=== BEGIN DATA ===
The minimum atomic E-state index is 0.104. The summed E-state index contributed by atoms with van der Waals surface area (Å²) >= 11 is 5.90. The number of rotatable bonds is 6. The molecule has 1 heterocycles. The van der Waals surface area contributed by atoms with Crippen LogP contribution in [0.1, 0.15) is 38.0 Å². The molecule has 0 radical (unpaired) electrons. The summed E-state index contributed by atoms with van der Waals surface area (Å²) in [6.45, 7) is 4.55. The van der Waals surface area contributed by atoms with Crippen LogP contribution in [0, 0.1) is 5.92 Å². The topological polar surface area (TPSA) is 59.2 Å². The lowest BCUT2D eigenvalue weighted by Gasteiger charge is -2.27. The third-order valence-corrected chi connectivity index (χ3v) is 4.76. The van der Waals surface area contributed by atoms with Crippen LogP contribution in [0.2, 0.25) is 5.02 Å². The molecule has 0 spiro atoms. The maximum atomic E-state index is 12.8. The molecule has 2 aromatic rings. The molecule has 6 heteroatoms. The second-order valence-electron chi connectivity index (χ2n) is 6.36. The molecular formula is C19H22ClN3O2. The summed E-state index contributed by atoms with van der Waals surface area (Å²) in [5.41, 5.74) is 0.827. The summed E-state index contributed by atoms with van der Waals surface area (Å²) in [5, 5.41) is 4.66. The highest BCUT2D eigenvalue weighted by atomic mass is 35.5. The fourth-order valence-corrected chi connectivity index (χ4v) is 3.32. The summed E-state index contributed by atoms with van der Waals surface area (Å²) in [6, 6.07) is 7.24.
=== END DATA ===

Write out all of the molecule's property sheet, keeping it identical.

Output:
The minimum atomic E-state index is 0.104. The summed E-state index contributed by atoms with van der Waals surface area (Å²) >= 11 is 5.90. The number of rotatable bonds is 6. The molecule has 1 heterocycles. The van der Waals surface area contributed by atoms with Crippen LogP contribution in [0.1, 0.15) is 38.0 Å². The molecule has 0 radical (unpaired) electrons. The summed E-state index contributed by atoms with van der Waals surface area (Å²) in [6.45, 7) is 4.55. The van der Waals surface area contributed by atoms with Crippen LogP contribution in [0, 0.1) is 5.92 Å². The topological polar surface area (TPSA) is 59.2 Å². The lowest BCUT2D eigenvalue weighted by Gasteiger charge is -2.27. The third-order valence-corrected chi connectivity index (χ3v) is 4.76. The van der Waals surface area contributed by atoms with Crippen LogP contribution in [0.2, 0.25) is 5.02 Å². The molecule has 0 spiro atoms. The maximum atomic E-state index is 12.8. The molecule has 2 aromatic rings. The molecule has 6 heteroatoms. The second-order valence-electron chi connectivity index (χ2n) is 6.36. The molecular formula is C19H22ClN3O2. The summed E-state index contributed by atoms with van der Waals surface area (Å²) in [5.41, 5.74) is 0.827. The summed E-state index contributed by atoms with van der Waals surface area (Å²) in [5, 5.41) is 4.66. The highest BCUT2D eigenvalue weighted by atomic mass is 35.5. The fourth-order valence-corrected chi connectivity index (χ4v) is 3.32. The summed E-state index contributed by atoms with van der Waals surface area (Å²) in [6, 6.07) is 7.24.